“Oh, that’s all?”

Dettah’s Marilyn Colin was surprised by the simplicity of receiving her first dose of the Covid-19 vaccine on Friday.

The Dettah resident was among dozens of people in the Yellowknives Dene First Nation (YKDFN) community to receive their jabs Friday at the clinic held inside the Memorial Complex.

Dettah’s clinic comes just over two weeks after the NWT’s vaccination campaign began on Dec. 31. More than 512 doses of Moderna have been given to NWT residents so far, according to the GNWT’s Covid-19 Dashboard.

Rielle Nakehk’o, left, prepares to send off Marilyn Colin after she received her first dose of the Covid-19 vaccine on Friday in Dettah. Blair McBride/NNSL photo

Colin said that before she got her shot she felt some anxiety because the Moderna vaccine is only a couple of months old.

“It’s good the community could get their shots,” she added. “It’s good we don’t have to go to Yellowknife and stand in line somewhere.”

With the vaccines rolling ahead, Colin said she can begin to think about seeing her daughter in Edmonton again.

“I haven’t seen her since last February.”

YKDFN CEO Jason Snaggs said the clinic on Friday was proceeding “wonderfully” and there has been a lot of enthusiasm in the community for the vaccines, especially among the Elders.

Even though the community is receiving its vaccines before the general population of nearby Yellowknife, Snaggs explained that it’s important that YKDFN members receive the vaccine because many live in vulnerable conditions.

Eddie Sangris, Dettah chief of the Yellowknives Dene First Nation, left, listens as nurse Cherie Cadiz explains details of the Covid-19 vaccine to him, at Dettah’s vaccination clinic on Friday. GNWT image

“Dettah and Ndilo suffer the same or similar circumstances when it comes to overcrowded houses. We have a population where housing is an issue, and where families live very close knit and in close quarters. It is important that – especially those who have a lot of underlying medical conditions – do get this vaccine. We have a prevalence of pneumonia that typically affects the Elders.

“It’s important that we protect them because they’re the keepers of the YKDFN knowledge. We’re no different than any other First Nation, whether they are living in a remote community or or living in an urban centre. The issues are the same.”

There has been no vaccine hesitancy among YKDFN members, Snaggs remarked, as the First Nation has been advocating the value of vaccination for a while.

“This is an opportunity, as you can see, where people are actively going out and getting the vaccine because they recognize the importance of protecting their health and their families.”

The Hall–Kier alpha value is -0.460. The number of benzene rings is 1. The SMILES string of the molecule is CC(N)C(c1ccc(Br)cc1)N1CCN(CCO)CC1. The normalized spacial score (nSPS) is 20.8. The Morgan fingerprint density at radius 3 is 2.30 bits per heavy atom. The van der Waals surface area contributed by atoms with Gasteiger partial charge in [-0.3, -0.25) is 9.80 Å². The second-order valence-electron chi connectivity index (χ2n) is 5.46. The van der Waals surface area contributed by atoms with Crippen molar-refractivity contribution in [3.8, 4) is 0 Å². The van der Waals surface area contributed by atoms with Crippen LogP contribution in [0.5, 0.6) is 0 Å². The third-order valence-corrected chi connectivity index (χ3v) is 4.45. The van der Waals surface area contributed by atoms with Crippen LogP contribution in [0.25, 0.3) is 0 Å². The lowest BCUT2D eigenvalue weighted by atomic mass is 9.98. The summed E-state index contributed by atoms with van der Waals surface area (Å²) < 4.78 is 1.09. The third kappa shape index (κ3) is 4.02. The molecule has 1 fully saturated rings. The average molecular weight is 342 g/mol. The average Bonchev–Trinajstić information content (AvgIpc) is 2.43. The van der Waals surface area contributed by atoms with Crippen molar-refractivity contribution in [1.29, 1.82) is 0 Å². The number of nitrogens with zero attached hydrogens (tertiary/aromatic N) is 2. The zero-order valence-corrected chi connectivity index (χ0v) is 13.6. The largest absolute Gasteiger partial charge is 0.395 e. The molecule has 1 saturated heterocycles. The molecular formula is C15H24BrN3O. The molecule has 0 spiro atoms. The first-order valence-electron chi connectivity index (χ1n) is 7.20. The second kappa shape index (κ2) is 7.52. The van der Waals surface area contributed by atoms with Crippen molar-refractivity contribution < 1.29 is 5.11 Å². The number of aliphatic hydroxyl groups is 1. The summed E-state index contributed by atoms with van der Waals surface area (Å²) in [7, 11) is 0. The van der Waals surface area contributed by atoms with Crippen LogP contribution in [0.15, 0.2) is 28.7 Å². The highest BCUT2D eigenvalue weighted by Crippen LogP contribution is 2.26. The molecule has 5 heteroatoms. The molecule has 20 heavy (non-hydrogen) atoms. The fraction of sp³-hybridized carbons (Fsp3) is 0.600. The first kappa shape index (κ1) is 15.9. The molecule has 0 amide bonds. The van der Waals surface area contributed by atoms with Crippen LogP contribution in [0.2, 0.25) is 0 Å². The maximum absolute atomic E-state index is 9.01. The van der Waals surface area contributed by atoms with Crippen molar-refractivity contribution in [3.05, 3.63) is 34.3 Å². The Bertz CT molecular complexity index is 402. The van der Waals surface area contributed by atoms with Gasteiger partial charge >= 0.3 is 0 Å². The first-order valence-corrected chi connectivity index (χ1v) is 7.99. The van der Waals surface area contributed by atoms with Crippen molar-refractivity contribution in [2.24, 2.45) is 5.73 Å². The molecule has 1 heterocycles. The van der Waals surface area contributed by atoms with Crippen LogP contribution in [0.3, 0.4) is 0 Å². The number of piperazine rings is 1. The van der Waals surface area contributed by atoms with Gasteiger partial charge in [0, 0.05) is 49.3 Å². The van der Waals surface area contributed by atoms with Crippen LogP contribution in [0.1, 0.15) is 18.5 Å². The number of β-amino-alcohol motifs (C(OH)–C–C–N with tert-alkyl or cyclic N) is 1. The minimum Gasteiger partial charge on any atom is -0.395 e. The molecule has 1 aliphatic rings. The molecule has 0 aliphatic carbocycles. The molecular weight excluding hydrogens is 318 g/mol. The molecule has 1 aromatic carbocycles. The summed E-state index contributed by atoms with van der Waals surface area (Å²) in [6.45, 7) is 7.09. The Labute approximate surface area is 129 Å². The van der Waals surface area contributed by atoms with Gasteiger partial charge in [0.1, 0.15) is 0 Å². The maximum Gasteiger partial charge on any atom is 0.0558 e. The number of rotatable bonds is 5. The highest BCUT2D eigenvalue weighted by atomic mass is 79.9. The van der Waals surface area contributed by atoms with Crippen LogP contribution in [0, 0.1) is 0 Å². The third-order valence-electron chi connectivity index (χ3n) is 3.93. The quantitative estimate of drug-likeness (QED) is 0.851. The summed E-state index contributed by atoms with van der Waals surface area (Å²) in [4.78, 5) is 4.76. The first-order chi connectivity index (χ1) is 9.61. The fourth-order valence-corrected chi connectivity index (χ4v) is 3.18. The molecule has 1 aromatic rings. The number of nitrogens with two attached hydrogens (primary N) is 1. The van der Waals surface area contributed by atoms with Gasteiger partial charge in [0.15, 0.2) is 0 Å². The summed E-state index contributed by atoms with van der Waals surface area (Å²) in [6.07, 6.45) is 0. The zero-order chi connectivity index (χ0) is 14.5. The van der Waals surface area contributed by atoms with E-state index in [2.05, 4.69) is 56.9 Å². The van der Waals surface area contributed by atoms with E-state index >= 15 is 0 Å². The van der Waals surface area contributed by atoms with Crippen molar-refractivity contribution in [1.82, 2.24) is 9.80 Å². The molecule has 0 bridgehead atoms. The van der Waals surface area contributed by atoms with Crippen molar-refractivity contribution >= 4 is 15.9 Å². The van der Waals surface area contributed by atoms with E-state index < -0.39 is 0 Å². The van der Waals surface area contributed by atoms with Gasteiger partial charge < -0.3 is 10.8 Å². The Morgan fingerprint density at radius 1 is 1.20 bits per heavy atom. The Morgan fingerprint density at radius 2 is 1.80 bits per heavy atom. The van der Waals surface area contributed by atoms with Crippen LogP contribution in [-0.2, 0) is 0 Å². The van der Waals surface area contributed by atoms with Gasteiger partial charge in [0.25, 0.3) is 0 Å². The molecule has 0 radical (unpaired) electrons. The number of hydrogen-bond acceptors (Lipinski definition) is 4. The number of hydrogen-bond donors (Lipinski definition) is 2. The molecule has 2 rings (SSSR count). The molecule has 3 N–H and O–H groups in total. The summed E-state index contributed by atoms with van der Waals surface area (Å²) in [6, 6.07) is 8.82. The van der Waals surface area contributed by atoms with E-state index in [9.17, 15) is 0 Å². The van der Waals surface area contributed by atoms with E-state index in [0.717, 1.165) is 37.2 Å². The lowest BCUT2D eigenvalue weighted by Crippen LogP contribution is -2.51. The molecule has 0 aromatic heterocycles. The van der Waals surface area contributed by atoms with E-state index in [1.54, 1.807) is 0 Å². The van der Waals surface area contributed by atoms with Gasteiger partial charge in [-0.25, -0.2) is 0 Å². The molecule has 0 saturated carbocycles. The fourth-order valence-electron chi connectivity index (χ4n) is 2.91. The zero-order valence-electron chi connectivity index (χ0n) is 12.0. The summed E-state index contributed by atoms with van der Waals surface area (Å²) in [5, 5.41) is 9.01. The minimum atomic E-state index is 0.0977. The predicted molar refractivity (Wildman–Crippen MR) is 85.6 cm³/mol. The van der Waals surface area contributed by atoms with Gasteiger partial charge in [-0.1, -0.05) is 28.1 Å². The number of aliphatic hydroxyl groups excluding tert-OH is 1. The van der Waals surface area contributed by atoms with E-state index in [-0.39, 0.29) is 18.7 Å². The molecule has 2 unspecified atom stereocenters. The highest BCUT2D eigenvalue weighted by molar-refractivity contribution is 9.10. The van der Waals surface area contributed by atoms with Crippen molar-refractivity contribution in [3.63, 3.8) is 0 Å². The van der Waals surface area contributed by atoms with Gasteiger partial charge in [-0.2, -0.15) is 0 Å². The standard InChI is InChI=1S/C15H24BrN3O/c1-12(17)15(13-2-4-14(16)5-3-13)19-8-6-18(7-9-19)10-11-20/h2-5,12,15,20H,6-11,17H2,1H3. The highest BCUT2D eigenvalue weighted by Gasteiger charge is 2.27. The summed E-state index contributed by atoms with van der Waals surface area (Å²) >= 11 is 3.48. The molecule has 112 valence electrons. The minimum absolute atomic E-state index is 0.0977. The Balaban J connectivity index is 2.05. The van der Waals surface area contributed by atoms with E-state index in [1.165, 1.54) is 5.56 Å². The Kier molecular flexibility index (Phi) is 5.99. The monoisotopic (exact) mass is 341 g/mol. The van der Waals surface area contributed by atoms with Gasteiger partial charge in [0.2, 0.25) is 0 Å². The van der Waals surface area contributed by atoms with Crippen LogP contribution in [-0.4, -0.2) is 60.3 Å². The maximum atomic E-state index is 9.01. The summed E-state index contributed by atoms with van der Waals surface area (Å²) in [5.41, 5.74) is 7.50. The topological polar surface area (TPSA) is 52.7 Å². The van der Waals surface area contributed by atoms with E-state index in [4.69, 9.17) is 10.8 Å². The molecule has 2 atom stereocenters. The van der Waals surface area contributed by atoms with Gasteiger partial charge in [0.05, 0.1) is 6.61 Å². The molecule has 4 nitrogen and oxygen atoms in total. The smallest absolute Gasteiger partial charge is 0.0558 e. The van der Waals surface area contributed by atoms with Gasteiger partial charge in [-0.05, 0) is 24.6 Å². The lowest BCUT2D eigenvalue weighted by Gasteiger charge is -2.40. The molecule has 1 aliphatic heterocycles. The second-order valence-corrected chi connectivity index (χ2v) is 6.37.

Lena Drygeese helped make the vaccine roll out easier for some Dettah residents by translating information and procedures into the Wiilideh language.

“I like interpreting for my people. I learn more wording along the way too,” said Wiilideh interpreter Lena Drygeese at the vaccine clinic. Blair McBride/NNSL photo

Many people already knew a fair bit about the vaccine and Covid-19 through the news media, said Drygeese, who works as a freelance interpreter.

Others just wanted to hear more details in their own language.

“One Elder asked how a vaccine was found so fast, because it usually it takes years. A nurse explained and I translated how scientists and countries worked together to get it out really quickly. He said he was amazed.

Drygeese laughed as she recalled that she only got the call to do interpretation services 15 minutes before the clinic opened on Friday morning.

“I didn’t have anything planned for today. It’s alright. I like interpreting for my people. I learn more wording along the way too. I’ll do more clinics if they ask me.”

Of the 190 doses that the vaccination team brought to Dettah, 46 had been administered by around lunch time, said Diana Ollerhead, the lead nurse with the team.

Lead nurse Diana Ollerhead draws the Moderna vaccine into a syringe for the other nurses to use at the vaccination clinic. Blair McBride/NNSL photo

The doses were brought into the Memorial Complex in a freezer box. Ollerhead took them out to thaw at intervals to ensure enough were ready as people came in. It takes one hour to unthaw the vials at room temperature.

“I’m the only person drawing vaccines into the syringes. I draw them up as we use them to make sure we don’t have any wasted doses,” she said. The vaccine-filled needles are then passed onto the three nurses working at the clinic.

People could show up for their shots without needing to register in advance.

Now that Sarah Black received her first dose, she’s looking forward to when she can get her second dose and then possibly drive to Vancouver to get her car and drive it back here in a few months.

“I grew up here and moved away and then came back last June. I miss my car,” she said.

Cherie Cadiz, left, gives the Moderna vaccine to Sarah Black in the Memorial Complex gym in Dettah. Blair McBride/NNSL photo

Black is glad that people in Dettah, particularly Elders are finally getting vaccinated .

“I still feel a little scared because the vaccine is so new. We’re like the test subjects. But I’m not too worried about it.”

Dettah’s sister community of Ndilo is scheduled to receive its vaccination clinic on Saturday, making it the 23rd community in the NWT where immunizations have started, according to the Covid-19 vaccine schedule.

Blair McBride

Blair McBride covers the Legislative Assembly, business and education. Before coming to Yellowknife he worked as a journalist in British Columbia, Thailand and Ontario. He studied journalism at Western...

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